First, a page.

Nine Big Island residents proudly
serve on the Hawai‘i County Police
Commission. The mayor appoints
one member from each district and each appointment
is subject to confirmation by the
Hawai‘i County Council.

The commission’s most important responsibilities,
as delineated in the Hawai‘i County
Charter, are to appoint and remove the police
chief at its sole discretion, confirm the chief’s
appointment of a deputy chief, and consider
public complaints against the department or
any of its members and then submit findings
to the chief.

According to the County Charter, the
commission’s other functions are to:

Adopt rules it may consider necessary for
the conduct of its business and regulation
of the matters committed to its charge
and review the rules and regulations of the

Review the department’s annual
budget prepared by the police chief
and make recommendations thereon
to the managing director and mayor

Submit an annual report to the mayor and
the County Council

Advise the police chief on police-community

Hire personnel necessary to carry out its

Evaluate at least annually the performance
of the police chief and submit a report to
the mayor, managing director and County

During Fiscal Year 2009–2010, the Police
Commission members were:

Carol Ignacio, District 1 — Hamakua

Anita Politano Steckel /Leroy J.
Victorine, District 2 — South Hilo

Donn S. Mende, District 3 — South Hilo

Louis Kaoiwi/Michelle Kualii, District — South Hilo

Ka‘ili Pe‘a-Ferrari, District 5 — Puna

Richard J. Behenna, District 6 — Upper Puna

Melvin S. Morimoto, District 7 — South Kona

Thomas P. Whittemore, District 8 — North Kona

Michael B. Sumja, District 9 — North and South Kohala

Page 6
Special Response Team (SRT)

image of vehicle
Lieutenant Burt Shimabukuro, Special Response Team commander, sits at the
controls of one of the SRT’s specialized vehicles as Sergeant Thomas Shopay
pops his head out the hatch.

The mission of the Special Response
Team is to support the Hawai‘i Police
Department and any other requesting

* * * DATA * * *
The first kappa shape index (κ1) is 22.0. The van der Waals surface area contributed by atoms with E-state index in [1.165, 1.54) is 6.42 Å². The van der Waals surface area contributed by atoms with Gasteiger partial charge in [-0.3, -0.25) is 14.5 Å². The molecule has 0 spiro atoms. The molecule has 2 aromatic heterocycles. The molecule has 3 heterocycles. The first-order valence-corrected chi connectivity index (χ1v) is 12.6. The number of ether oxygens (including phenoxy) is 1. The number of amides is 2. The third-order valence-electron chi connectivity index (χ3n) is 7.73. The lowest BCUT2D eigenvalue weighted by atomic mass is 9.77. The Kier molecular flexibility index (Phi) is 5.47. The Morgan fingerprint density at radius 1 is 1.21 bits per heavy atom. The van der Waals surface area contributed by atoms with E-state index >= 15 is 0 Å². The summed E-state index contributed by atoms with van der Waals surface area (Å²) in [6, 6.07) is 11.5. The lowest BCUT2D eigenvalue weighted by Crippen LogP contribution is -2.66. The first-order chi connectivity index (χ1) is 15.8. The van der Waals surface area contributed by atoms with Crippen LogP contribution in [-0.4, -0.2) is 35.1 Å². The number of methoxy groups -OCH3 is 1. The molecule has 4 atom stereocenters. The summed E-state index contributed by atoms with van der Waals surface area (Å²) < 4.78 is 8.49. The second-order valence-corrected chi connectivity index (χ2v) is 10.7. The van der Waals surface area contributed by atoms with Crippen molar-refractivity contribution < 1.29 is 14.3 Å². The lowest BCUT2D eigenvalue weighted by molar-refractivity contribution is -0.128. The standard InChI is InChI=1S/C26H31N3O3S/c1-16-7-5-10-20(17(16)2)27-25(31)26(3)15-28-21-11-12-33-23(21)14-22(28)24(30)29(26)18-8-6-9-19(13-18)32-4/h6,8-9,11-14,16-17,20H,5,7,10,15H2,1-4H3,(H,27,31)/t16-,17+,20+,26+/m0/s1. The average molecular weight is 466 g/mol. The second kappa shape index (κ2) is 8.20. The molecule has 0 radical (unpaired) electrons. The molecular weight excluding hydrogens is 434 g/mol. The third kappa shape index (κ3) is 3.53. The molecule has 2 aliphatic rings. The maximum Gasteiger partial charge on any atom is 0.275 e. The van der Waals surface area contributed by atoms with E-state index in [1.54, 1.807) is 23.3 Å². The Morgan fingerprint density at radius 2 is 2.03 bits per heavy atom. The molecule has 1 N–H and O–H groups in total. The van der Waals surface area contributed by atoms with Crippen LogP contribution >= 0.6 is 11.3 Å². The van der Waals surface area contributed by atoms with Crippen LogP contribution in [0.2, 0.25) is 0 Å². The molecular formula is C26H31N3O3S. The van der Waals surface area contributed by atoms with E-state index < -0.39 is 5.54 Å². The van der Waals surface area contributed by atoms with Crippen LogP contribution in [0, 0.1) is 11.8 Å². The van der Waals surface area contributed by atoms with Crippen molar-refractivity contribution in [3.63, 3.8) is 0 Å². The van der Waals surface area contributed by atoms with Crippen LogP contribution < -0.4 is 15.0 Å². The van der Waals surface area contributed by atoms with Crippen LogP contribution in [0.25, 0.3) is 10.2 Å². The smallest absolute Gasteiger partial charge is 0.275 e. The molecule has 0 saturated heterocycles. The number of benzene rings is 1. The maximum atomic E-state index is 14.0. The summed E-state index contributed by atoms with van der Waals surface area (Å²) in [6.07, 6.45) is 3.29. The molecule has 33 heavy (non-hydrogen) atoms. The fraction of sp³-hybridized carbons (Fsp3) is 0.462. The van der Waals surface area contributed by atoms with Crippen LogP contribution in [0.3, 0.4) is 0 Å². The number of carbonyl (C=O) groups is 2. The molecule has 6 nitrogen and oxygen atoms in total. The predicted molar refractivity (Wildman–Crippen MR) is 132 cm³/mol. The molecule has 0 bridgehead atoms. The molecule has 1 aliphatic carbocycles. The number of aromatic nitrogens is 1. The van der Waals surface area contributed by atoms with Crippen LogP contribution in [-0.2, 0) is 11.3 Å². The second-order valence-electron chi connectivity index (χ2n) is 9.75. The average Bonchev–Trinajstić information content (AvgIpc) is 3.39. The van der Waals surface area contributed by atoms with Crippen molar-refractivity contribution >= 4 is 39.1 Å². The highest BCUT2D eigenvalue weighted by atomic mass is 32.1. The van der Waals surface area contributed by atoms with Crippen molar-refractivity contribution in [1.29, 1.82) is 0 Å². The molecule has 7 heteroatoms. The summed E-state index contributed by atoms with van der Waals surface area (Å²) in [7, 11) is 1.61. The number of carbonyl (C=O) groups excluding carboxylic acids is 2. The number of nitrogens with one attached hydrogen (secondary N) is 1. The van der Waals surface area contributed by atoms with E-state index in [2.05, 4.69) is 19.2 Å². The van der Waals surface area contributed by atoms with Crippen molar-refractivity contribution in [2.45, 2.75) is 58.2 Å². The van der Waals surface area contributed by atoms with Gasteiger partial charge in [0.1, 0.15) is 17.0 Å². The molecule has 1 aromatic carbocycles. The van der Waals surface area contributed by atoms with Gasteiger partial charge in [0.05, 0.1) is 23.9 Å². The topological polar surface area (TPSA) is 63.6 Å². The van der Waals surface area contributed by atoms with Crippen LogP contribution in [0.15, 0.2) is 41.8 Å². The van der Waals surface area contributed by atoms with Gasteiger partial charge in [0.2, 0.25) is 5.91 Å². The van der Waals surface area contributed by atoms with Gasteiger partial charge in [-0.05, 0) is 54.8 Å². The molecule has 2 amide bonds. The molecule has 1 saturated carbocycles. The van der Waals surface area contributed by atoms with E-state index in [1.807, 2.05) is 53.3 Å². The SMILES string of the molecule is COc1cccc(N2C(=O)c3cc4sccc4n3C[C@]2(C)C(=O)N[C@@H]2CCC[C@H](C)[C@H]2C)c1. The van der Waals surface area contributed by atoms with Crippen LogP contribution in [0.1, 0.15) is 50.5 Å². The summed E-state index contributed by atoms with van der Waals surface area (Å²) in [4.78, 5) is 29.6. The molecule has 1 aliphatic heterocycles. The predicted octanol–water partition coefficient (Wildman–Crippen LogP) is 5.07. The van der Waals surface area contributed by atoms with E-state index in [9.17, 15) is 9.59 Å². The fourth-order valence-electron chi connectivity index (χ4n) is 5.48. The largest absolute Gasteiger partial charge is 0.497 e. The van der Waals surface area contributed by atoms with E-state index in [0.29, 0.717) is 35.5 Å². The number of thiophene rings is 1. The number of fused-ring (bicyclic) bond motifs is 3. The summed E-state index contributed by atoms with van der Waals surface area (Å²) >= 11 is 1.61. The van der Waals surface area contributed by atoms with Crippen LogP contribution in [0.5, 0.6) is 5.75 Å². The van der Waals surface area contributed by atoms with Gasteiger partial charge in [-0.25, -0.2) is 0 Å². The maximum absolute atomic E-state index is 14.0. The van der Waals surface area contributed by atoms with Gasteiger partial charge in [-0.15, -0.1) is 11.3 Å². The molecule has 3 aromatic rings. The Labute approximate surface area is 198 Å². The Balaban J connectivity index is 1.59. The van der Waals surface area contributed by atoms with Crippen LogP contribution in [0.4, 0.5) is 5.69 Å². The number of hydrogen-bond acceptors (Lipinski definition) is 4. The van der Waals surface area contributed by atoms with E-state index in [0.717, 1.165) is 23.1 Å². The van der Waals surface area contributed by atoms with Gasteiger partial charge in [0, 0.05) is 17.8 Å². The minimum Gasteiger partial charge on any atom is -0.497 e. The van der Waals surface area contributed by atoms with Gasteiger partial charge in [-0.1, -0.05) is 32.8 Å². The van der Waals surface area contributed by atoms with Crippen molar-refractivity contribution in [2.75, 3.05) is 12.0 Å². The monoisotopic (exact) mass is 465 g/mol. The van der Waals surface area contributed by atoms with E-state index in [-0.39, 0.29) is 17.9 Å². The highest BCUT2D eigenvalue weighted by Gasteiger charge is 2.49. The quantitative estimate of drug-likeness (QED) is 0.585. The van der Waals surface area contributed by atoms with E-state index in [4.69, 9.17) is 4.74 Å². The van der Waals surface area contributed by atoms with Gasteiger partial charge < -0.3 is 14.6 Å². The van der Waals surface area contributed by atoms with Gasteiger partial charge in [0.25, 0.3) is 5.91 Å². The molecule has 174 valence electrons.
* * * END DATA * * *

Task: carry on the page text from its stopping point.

law enforcement agency with a response to
critical incidents.

Critical incidents are hostage situations,
barricade situations, sniper situations, high-
risk warrant service, and special assignments.
The team also provides security for visiting

The Special Response Team consists of specially
selected officers who train extensively
throughout the year ensuring operational
readiness. The SRT includes a crisis negotiation
team that receives special training to develop
communication skills that are necessary
for defusing volatile situations.

The SRT’s incident commander, tactical
team, crisis negotiation team, and support
personnel conduct monthly scenario training
at different locations throughout the Big

From July 2009 through June 2010, the
Special Response Team responded to two barricaded
situations, served one high-risk warrant,
and conducted four security details and
a special assignment. The Special Response
Team is also tasked with managing the
department’s TASER® program and participation
in community outreach programs.

From its inception to 2009, the SRT responded
to 85 incidents.

SRT’s day-to-day operations fall under
the Administrative Services Division. When
the team was mobilized during Fiscal Year
2009 – 2010, its operations fell under the
command of the assistant chief of Area I

Page 7
Bicycle Patrol

image of two police officers on bicycles
Community policing officers Jesse Kerr and Todd Pataray set off for bicycle patrol.

The widely popular Bicycle Patrol
expanded into West Hawai‘i in
2009 – 2010. The Area II Bicycle
Patrol was a welcome sight in Kailua
Village and at special events. These pedaling
officers developed a close working
partnership with the community, businesses
and visitors to Kailua-Kona.

At the same time, the Bike Patrol
presence in East Hawai‘i continued to
effectively address street level crime in
Downtown Hilo, Pahoa Town, and at
community events.

Officers on Bicycle Patrol focus on
liquor enforcement, drug enforcement,
traffic enforcement, parking problems,
public nuisances, pedestrian safety,
and safety of our visitors — especially
on days when the cruise ships arrive.
Bicycles give the officers the advantage
of speed, stealth, and the ability to conduct
surveillance. Bicycle Patrol reinforces
the department Vision Statement
of providing a safe place to live, visit
and conduct business.

The Bicycle Patrol Program has helped
not only to fight crime but also to offer
additional opportunities to build positive
relations with the community by making
officers more approachable.

Page 8
Community Policing

Commanders: Area I, Lieutenant Albert Jason Cortez / Area II, Sergeant William Souther

The people of Hawai‘i County continue
to embrace the Community
Policing philosophy. Its strategy is
to prevent crime, reduce the fear of crime,
arrest those who commit crimes, and provide
a safe environment through the use of
a proactive problem-solving approach and
established partnerships.

At the end of Fiscal Year 2009 – 2010,